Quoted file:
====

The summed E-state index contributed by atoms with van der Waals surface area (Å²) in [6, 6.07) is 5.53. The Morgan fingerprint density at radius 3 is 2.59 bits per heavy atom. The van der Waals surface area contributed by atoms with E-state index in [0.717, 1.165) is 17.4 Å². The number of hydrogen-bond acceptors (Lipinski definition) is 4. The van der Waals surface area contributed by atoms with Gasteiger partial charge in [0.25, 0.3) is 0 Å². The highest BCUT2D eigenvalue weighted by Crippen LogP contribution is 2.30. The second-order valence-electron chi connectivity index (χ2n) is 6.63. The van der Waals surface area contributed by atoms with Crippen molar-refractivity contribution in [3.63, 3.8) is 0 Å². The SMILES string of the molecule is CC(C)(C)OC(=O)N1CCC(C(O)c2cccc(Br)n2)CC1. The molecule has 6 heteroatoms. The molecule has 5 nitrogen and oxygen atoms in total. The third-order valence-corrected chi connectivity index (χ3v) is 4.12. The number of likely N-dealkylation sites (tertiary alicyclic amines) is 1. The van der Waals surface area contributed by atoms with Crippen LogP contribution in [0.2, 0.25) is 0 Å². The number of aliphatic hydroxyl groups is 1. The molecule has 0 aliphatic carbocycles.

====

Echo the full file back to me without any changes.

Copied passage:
The summed E-state index contributed by atoms with van der Waals surface area (Å²) in [6, 6.07) is 5.53. The Morgan fingerprint density at radius 3 is 2.59 bits per heavy atom. The van der Waals surface area contributed by atoms with E-state index in [0.717, 1.165) is 17.4 Å². The number of hydrogen-bond acceptors (Lipinski definition) is 4. The van der Waals surface area contributed by atoms with Gasteiger partial charge in [0.25, 0.3) is 0 Å². The highest BCUT2D eigenvalue weighted by Crippen LogP contribution is 2.30. The second-order valence-electron chi connectivity index (χ2n) is 6.63. The van der Waals surface area contributed by atoms with Crippen molar-refractivity contribution in [3.63, 3.8) is 0 Å². The SMILES string of the molecule is CC(C)(C)OC(=O)N1CCC(C(O)c2cccc(Br)n2)CC1. The molecule has 6 heteroatoms. The molecule has 5 nitrogen and oxygen atoms in total. The third-order valence-corrected chi connectivity index (χ3v) is 4.12. The number of likely N-dealkylation sites (tertiary alicyclic amines) is 1. The van der Waals surface area contributed by atoms with Crippen LogP contribution in [0.2, 0.25) is 0 Å². The number of aliphatic hydroxyl groups is 1. The molecule has 0 aliphatic carbocycles.